One reason Europeans tend to ride motorcycles more than Americans, and commute to work on them more, is the price of gasoline (or “petrol”, as it is referred to across the pond).
A few months ago, gasoline appeared to be headed north of $2.00 per gallon in the U.S., permanently. Suddenly, in part due to Russia’s defiance of OPEC, U.S. gasoline prices plummeted to roughly $1 per gallon for Regular (87 octane).
The cost of petrol in Europe long ago made travel by motorcycle, and even scooter, an attractive, and even necessary alternative to automobiles. While manufacturers here in the U.S. carefully study customer interests and “focus groups”, they might better be guided by the prospects of gasoline price changes.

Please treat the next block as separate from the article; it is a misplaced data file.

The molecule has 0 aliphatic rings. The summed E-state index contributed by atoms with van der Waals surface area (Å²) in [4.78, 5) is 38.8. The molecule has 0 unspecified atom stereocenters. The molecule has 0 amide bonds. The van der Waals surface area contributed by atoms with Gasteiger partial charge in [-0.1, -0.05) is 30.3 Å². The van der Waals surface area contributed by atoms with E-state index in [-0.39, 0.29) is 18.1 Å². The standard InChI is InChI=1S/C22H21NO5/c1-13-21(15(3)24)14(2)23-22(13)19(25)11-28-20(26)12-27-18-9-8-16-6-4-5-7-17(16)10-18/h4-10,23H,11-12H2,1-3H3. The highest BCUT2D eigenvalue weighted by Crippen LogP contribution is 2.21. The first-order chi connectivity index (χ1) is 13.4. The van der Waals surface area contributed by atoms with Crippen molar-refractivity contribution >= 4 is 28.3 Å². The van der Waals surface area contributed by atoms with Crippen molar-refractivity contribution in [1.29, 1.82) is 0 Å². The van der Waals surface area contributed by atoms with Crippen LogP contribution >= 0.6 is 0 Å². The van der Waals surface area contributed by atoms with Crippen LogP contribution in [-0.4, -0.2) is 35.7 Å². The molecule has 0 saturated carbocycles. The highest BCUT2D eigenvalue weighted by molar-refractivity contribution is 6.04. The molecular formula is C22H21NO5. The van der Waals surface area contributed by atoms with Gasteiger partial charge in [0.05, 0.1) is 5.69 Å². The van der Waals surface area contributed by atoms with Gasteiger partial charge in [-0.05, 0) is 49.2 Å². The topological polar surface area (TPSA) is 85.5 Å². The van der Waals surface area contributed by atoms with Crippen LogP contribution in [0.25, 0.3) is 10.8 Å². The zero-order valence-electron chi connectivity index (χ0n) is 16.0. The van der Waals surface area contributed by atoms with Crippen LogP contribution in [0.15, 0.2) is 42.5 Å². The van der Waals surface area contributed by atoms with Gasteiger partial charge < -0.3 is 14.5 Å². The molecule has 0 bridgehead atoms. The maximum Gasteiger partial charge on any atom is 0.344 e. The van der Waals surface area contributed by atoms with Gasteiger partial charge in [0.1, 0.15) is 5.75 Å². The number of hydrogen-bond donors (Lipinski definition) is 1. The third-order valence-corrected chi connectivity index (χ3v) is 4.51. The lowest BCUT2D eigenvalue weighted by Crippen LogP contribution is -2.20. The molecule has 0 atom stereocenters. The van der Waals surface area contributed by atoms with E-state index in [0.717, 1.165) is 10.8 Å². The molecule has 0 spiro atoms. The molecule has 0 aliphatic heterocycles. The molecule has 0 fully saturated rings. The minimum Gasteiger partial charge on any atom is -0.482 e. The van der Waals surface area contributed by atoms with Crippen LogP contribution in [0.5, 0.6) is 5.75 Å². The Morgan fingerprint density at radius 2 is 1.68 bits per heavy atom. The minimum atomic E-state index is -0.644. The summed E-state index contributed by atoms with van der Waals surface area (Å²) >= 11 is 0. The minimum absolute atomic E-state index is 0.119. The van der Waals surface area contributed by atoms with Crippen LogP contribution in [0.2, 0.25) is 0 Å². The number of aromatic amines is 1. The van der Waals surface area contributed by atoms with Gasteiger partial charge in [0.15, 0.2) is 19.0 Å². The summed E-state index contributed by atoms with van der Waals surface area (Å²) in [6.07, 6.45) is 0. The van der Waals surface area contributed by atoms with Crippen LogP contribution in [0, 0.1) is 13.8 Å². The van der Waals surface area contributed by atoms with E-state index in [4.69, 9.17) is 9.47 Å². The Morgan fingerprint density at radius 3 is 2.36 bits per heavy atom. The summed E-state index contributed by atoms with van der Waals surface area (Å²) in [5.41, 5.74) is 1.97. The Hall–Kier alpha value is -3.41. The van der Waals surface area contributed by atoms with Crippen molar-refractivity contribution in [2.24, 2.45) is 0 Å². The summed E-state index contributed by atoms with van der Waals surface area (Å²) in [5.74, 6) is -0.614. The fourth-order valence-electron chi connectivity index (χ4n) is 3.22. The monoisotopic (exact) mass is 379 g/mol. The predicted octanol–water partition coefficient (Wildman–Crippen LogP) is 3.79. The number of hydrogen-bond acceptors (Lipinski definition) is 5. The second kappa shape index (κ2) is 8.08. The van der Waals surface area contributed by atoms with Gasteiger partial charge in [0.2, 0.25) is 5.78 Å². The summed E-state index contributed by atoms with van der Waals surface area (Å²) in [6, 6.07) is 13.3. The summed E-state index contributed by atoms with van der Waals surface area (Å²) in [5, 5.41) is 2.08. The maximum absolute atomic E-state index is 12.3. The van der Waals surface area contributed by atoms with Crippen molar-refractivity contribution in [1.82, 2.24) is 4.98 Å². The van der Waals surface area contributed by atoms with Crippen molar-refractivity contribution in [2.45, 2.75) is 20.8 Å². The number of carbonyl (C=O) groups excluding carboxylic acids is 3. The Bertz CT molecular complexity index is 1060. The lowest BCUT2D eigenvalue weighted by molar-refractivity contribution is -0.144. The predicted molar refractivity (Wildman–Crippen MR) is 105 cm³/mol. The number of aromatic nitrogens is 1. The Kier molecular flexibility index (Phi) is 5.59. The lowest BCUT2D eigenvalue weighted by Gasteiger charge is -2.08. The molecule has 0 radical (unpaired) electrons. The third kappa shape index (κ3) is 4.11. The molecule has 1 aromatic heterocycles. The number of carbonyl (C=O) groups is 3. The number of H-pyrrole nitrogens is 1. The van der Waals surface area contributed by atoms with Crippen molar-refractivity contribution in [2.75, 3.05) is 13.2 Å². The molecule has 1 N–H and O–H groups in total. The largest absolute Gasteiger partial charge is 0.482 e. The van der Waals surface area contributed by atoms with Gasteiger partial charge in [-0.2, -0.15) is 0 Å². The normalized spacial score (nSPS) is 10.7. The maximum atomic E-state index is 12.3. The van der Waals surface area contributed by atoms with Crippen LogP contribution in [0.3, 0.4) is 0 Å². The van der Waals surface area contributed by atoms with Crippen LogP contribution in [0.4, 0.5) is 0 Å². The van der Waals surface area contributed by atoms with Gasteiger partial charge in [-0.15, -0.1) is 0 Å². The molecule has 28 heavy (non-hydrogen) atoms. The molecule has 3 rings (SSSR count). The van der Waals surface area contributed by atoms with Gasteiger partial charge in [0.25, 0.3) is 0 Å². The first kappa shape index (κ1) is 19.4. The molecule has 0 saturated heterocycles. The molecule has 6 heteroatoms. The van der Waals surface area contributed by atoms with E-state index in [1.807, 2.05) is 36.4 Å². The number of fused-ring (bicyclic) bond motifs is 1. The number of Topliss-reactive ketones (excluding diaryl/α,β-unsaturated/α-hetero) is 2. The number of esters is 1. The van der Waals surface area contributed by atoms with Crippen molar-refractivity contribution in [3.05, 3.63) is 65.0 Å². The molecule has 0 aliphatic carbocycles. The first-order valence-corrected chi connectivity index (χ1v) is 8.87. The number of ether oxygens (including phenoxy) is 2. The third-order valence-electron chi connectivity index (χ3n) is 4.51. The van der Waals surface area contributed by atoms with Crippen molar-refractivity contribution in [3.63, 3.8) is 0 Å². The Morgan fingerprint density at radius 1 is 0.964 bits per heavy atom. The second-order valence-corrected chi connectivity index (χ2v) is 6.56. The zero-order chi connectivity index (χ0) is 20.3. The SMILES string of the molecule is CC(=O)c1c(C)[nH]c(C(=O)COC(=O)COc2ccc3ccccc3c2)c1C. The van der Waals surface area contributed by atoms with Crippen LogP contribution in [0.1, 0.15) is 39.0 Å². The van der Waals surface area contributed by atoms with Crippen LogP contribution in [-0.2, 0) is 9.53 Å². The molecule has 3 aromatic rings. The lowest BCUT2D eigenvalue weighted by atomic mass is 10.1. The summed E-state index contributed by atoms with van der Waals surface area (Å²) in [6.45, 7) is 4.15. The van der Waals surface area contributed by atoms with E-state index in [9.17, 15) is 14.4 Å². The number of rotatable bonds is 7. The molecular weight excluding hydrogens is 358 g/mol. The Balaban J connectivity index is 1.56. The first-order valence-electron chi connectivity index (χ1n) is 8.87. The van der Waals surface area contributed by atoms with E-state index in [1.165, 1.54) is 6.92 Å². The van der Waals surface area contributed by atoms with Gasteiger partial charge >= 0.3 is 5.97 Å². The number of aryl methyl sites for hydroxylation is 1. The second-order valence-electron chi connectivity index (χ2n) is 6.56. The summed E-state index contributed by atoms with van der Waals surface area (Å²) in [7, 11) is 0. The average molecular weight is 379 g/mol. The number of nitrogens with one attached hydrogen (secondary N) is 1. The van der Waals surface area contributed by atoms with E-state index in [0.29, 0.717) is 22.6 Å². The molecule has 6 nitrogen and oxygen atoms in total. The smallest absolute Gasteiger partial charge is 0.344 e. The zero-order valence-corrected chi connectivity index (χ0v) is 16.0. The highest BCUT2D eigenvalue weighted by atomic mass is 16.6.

The world market for gasoline (at its root, for barrels of oil) is highly volatile and political. If the U.S. is to see another dramatic rise in gas prices, manufacturers with practical, fuel-efficient commuter machines will reap large benefits.